Jonah tells the story of one smart publisher. Instead of sending him one copy of the book, this publisher sent him two. The publisher included a note telling him that the second book was given to him so that he could pass it on to a colleague who might be interested in reading it.

What a brilliant strategy. By sending two copies and encouraging Jonah to give the second one to someone who might be interested in the book, the publisher was getting Jonah to provide word-of-mouth recommendation, even before he read the book and made a judgment on it.

If you want to increase word-of-mouth for your book, you could try this strategy. Give two review copies to someone in your target audience—a pastor, teacher, nurse, etc.—and suggest they give the second one to a colleague who might be interested in the subject. Exposure coupled with word-of-mouth is powerful.

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Creating an Augmented Reading Experience

Books have been around in one form or another for thousands of years—ever since man began writing. I believe books will continue into the future, but their form may change.

Originally books were written on stone tablets, then papyrus, then scrolls, until they evolved into the print books we know today. However, book forms have not stopped evolving. We now have digital books and audiobooks.

Google appears to have created a new technology that will bring the print book reading experience into the augmented reality of the 21st Century. Google’s recently patented a new technology called “Storytelling Device” or “Interactive Book”.

This “Storytelling Device” outfits a physical book with numerous page sensors, touch sensors, and motion sensors. Based on the reader’s movements and the story line of the book, the system adds augmented reality elements over the pages.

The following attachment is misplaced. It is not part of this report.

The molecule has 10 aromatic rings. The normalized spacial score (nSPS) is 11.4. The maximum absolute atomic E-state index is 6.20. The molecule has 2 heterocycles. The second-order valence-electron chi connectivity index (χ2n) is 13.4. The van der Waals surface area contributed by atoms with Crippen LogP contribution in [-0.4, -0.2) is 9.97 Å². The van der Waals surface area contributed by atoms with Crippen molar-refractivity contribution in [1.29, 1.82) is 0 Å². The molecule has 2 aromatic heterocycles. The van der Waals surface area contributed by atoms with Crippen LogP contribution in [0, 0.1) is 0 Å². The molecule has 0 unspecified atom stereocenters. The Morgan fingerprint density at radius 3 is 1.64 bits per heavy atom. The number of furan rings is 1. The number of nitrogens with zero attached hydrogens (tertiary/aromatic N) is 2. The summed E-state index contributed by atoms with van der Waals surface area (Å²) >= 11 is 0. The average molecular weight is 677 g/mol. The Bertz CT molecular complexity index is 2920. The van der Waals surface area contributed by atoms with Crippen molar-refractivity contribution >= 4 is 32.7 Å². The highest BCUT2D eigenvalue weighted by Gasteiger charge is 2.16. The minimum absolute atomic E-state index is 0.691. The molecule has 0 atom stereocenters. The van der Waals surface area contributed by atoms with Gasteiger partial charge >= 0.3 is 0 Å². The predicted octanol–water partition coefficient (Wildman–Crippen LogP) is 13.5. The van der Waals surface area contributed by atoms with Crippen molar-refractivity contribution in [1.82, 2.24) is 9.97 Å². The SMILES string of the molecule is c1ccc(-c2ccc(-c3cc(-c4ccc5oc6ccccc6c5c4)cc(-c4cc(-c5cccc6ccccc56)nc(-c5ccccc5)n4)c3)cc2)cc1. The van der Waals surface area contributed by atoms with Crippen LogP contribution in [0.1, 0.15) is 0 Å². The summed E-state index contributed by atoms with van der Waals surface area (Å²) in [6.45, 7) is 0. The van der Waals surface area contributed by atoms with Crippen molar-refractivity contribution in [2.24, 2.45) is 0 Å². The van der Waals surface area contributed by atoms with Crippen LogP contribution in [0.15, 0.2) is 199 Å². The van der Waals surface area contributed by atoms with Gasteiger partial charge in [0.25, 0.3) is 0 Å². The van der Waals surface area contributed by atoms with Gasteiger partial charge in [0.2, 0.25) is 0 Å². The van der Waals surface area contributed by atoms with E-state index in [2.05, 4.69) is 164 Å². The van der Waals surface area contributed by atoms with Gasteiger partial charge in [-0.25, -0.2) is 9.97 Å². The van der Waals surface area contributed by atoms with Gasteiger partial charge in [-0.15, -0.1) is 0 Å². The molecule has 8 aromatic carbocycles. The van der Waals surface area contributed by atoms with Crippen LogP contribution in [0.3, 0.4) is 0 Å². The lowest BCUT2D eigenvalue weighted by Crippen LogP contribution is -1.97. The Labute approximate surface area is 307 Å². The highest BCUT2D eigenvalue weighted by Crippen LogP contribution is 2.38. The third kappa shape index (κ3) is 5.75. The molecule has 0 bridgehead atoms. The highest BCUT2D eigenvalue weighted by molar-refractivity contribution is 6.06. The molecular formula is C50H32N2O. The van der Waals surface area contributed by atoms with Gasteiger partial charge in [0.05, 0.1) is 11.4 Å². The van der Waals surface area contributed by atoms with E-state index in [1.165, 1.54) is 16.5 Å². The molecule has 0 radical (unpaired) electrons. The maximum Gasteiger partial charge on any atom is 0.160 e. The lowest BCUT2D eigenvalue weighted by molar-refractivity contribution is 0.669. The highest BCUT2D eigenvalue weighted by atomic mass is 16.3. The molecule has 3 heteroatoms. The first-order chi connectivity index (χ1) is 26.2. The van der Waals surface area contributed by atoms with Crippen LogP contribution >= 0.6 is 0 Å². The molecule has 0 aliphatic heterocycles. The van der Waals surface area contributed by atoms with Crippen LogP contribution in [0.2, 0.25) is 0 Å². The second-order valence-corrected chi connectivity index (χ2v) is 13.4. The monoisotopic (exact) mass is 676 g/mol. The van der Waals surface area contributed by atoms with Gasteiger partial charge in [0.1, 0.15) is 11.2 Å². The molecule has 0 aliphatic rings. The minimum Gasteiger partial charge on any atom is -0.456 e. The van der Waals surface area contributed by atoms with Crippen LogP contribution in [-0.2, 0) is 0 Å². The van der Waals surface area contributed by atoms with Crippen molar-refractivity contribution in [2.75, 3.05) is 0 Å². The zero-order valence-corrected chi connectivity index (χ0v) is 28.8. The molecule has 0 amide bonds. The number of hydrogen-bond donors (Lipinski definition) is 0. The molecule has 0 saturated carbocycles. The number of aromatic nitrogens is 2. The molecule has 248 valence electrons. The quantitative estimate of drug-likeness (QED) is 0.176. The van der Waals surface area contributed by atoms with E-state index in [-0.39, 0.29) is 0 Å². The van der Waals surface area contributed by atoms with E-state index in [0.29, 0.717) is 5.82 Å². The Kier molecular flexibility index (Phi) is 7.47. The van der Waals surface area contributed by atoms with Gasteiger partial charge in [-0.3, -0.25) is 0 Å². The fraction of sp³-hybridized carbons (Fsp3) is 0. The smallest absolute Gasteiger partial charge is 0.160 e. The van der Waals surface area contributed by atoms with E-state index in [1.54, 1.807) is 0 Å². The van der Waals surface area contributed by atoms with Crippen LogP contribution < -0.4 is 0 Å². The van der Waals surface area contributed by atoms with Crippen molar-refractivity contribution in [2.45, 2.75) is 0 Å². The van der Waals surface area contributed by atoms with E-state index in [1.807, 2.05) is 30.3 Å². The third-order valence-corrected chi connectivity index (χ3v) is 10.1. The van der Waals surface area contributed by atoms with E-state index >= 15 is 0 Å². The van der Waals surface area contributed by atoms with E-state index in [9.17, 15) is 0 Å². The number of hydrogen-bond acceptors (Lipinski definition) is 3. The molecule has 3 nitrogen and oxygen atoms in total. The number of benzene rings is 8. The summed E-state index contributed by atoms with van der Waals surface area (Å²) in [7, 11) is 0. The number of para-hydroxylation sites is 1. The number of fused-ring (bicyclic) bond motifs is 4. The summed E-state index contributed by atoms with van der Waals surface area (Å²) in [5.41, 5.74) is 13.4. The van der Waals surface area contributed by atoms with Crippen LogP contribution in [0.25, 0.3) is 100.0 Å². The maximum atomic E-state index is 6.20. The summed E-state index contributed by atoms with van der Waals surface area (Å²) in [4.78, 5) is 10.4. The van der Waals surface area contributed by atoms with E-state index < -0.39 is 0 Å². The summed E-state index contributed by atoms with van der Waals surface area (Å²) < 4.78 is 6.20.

The augmented reality comes from a small hamburger-shaped device that plugs into an interface over the spine of the book and projects imagery over the pages, while a small speaker adds sound to the experience.

Googles patentOver the years, I have seen many companies come up with ways to integrate books and technology. Most are aimed at children as a way to get them interested and engaged in the reading experience. However, I have yet to see one that actually becomes popular and replaces the act of simply reading a book.

What do you think? Do you think Google’s patent has a potential to reinvent children’s books?

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March is Read Aloud Month

Do you write books for children? March is National Reading Awareness Month and Read Aloud Month. ReadAloud.org is a group that is the most active in bringing awareness to the importance of reading aloud to young children with their Read Aloud 15 Minutes campaign.

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ReadAloud.org recently conducted an in-depth survey on whether parents are heeding the advice of experts to read aloud to their children at least 15 minutes a day. Reading aloud has an extremely positive impact on brain development.

Sadly, ReadAloud’s study found that less than half of the parents surveyed (just 46%) say their child is read books aloud at home every day, and only 34% say their child is read books aloud at home daily for 15 minutes.

Parents reported the following reasons for not reading aloud to their children:

• 40% said they “can’t find the time in the day.”
• Four in ten parents said it’s easier to find video games than books for their children.
• Half of the parents feel books for their child’s age are too expensive.
• One-third of the parents who don’t read to their children said their children won’t sit still long enough.

The Read Aloud 15 Minutes campaign believes that reading aloud to children between birth and 8 years of age is extremely important. During this age span, there is a unique and fleeting opportunity for parents to foster language and social-emotional connections, to expand knowledge and imagination, and to stimulate brain networks that make reading and learning possible. Consistent reading aloud provides a simple and ideal way to do these things.